>> > cancel_delayed_work_sync() completes. This ensures the
>> > backlog wont try to sendmsg() on that sock after we free
>> > it. We also check for SOCK_DEAD and abort to avoid sending
>> > over a socket that has been marked DEAD.
>> >
>> > So... After close(s1) the only thing keeping that sock
>> > around is c1. Then we close(c1) that call path is
>> >
>> >  unix_release
>> >    close() 
>> >    unix_release_sock()
>> >      skpair = unix_peer(sk);
>> >      ...
>> >      sock_put(skpair);  <- trouble here
>> >
>> > The release will call sock_put() on the pair socket and
>> > dec it to 0 where it gets free'd through sk_free(). But
>> > now the trouble is we haven't waited for cancel_delayed_work_sync()
>> > on the c1 socket yet so backlog can still run. When it does
>> > run it may try to send a pkg over socket s1. OK right up until
>> > the sendmsg(s1, ...) does a peer lookup and derefs the peer
>> > socket. The peer socket was free'd earlier so use after free. 
>> >
>> > The question I had originally was this is odd, we are allowing
>> > a sendmsg(s1) over a socket while its in unix_release(). We
>> > used to take the sock lock from the backlog that was dropped
>> > in the name of performance, but it creates these races.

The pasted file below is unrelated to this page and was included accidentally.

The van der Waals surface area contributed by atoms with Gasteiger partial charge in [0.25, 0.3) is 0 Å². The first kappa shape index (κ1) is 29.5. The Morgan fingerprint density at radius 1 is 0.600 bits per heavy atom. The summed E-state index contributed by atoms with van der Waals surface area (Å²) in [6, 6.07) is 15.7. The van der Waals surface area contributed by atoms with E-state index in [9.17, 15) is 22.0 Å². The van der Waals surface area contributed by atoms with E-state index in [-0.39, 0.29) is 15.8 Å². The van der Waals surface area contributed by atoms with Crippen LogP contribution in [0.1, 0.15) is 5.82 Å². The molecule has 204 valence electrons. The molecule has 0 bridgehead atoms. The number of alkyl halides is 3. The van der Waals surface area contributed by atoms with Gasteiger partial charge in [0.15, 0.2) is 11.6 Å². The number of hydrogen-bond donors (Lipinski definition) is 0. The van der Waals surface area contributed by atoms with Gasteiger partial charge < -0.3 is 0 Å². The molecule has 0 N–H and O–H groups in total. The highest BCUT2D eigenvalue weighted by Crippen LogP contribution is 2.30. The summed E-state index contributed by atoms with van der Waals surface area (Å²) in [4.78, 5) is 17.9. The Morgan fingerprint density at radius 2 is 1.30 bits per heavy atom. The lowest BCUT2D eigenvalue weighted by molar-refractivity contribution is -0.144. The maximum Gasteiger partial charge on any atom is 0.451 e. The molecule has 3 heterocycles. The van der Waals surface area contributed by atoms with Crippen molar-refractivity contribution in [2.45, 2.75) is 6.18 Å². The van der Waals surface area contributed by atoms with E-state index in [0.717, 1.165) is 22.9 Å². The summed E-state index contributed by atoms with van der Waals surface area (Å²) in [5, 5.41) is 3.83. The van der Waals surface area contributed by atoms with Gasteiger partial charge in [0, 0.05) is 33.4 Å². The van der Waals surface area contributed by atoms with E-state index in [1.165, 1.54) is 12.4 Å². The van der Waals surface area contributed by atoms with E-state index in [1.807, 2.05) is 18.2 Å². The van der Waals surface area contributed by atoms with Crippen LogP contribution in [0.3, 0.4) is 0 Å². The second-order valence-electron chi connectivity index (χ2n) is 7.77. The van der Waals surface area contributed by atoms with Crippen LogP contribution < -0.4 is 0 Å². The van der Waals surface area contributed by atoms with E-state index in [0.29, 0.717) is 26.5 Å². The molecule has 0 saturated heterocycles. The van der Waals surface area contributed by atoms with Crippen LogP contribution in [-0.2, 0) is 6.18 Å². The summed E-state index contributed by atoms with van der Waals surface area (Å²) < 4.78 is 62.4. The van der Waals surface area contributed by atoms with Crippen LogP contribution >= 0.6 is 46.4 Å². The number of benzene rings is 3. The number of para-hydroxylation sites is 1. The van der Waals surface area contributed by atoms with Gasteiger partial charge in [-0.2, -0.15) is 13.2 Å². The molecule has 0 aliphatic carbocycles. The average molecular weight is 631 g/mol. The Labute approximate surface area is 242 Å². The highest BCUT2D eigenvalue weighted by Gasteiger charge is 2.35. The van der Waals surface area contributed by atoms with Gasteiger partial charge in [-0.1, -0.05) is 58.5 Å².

>> >
>> > Other fixes I considered. First adding sock lock back to
>> > backlog. But that punishes the UDP and TCP cases that don't
>> > have this problem. Set the SOCK_DEAD flag earlier or check
>> > later but this just makes the race smaller doesn't really
>> > eliminate it.
>> >
>> > So this patch is what I came up with. 
>> 
>> What I was getting at is that we could make it safe to call sendmsg on a
>> unix stream sock while its peer is being release. And not just for
>> sockmap. I expect io_uring might have the same problem. But I didn't
>> actually check yet.
>> 
>> For that we could keep a ref to peer for the duration of sendmsg call,
>> like unix dgram does. Then 'other' doesn't become a stale pointer before
>> we're done with it.
>> 
>> Bumping ref count on each sendmsg is not free, but maybe its
>> acceptable. Unix dgram sockets live with it.
>
> The reason why only dgram sk needs sock_hold() for each sendmsg() is
> that dgram sk can send data without connect().  unix_peer_get() in
> unix_dgram_sendmsg() is to reuse the same code when peer is not set.
>
> unix_stream_sendmsg() already holds a necessary refcnt and need not
> use sock_hold() there.
>
> The user who touches a peer without lookup must hold refcnt beforehand.

Right. And this ownership scheme works well for unix stream because, as
John nicely explained, we serialize close() and sendmsg() ops with sock
lock.

Here, however, we have a case of deferred work which holds a ref to sock
but does not grab the sock lock. While it is doing its thing, the sk
gets closed/released and we drop the skpair ref. And bam, UAF.

If it wasn't for the reference cycle between sk and skpair, we could
defer the skpari ref drop until sk_destruct callback. But we can't.

If grabbing a ref on skpair on each sendmsg turns out to be not a viable
option, I didn't run any benchmarks so can't say what's the penatly
like, the next best thing is RCU.

If we can protect the skpair pointer with RCU, the memory it points to
will stay valid until unix_stream_sendmsg is done with it. I have not
given this approach a shot, so there might be something in the way.

[...]